Reverend Mark MacDonald, shown here with CBC host Waubgeshig Rice, says the idea that he is encouraged by the spiritual strength of the reconciliation movement. (Wendy Bird/CBC) Mark MacDonald’s journey through the Anglican church has followed a long, and sometimes challenging path.
The Anglican bishop was awarded an honorary doctorate from Thorneloe University in Sudbury Wednesday night for his role within the church, and his efforts at incorporating spiritual elements into the reconciliation movement in Canada.
MacDonald, the Anglican Church of Canada’s first National Indigenous Bishop, spoke with CBC’s Up North about the challenges facing Indigenous people not only in the structure of the church, but society as a whole.
"We have tried to become an Indigenous church with an Indigenous identity within the larger church," MacDonald said. "That’s been difficult for most Anglicans…[where some say] there’s only one way to be Anglican, the way I do it."
"The idea that you could go with Jesus into the sweat lodge, so to speak, is a strange idea to many, but welcome to Indigenous people."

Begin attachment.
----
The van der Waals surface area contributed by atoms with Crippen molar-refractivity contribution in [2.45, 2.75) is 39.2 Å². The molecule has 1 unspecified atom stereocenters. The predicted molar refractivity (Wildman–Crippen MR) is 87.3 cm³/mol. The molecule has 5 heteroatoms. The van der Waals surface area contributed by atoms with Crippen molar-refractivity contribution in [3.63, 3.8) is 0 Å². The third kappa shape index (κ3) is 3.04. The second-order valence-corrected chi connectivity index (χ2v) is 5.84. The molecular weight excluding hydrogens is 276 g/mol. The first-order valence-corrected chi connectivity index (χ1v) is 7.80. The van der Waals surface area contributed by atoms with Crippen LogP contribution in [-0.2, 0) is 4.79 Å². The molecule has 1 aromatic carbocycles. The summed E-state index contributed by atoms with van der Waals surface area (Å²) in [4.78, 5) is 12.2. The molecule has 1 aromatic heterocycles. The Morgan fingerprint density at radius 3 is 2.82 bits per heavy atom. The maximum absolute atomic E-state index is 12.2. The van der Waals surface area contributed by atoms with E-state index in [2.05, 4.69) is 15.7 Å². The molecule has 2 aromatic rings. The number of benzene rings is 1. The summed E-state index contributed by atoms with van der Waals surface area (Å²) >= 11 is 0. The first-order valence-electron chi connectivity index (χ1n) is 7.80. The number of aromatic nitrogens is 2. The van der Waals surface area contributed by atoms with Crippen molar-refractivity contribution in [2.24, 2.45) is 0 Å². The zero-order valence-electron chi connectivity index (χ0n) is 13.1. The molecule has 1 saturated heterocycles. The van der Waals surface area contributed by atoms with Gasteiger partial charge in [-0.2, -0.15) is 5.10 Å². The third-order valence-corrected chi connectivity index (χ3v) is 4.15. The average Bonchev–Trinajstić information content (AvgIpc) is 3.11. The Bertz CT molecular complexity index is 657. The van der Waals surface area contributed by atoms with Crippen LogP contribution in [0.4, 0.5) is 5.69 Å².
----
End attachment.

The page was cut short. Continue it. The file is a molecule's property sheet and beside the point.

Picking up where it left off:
MacDonald said he considers society is at a "spiritual crossroads."
"We are really trying to decide if reconciliation is a good word or a bad word," he said. "For some it means, you’ve had your chance, now shut up."
"But it’s really talking about a fundamental change in the structure of society and structure of culture."
MacDonald added that he feels the spiritual force behind reconciliation has "been unleashed," which will continue to change and challenge contemporary society, despite what he says is an opposition to the movement.
"I happen to believe it can’t be stopped. It won’t be stopped," he said.
"It will fundamentally change the reality that we know as Canada."
To hear the full interview with Mark MacDonald, click the audio clip below.
Sudbury’s Thorneloe University will be honouring a special guest at its convocation ceremony tonight. The National Indigenous Bishop for the Anglican Church of Canada, the Right Reverend Mark MacDonald is in Sudbury for the event. He’s had a long journey in the church, and has spent recent years focused on reconciliation efforts. He spoke with Up North host Waubgeshig Rice about his life, and receiving this special honour. 9:15
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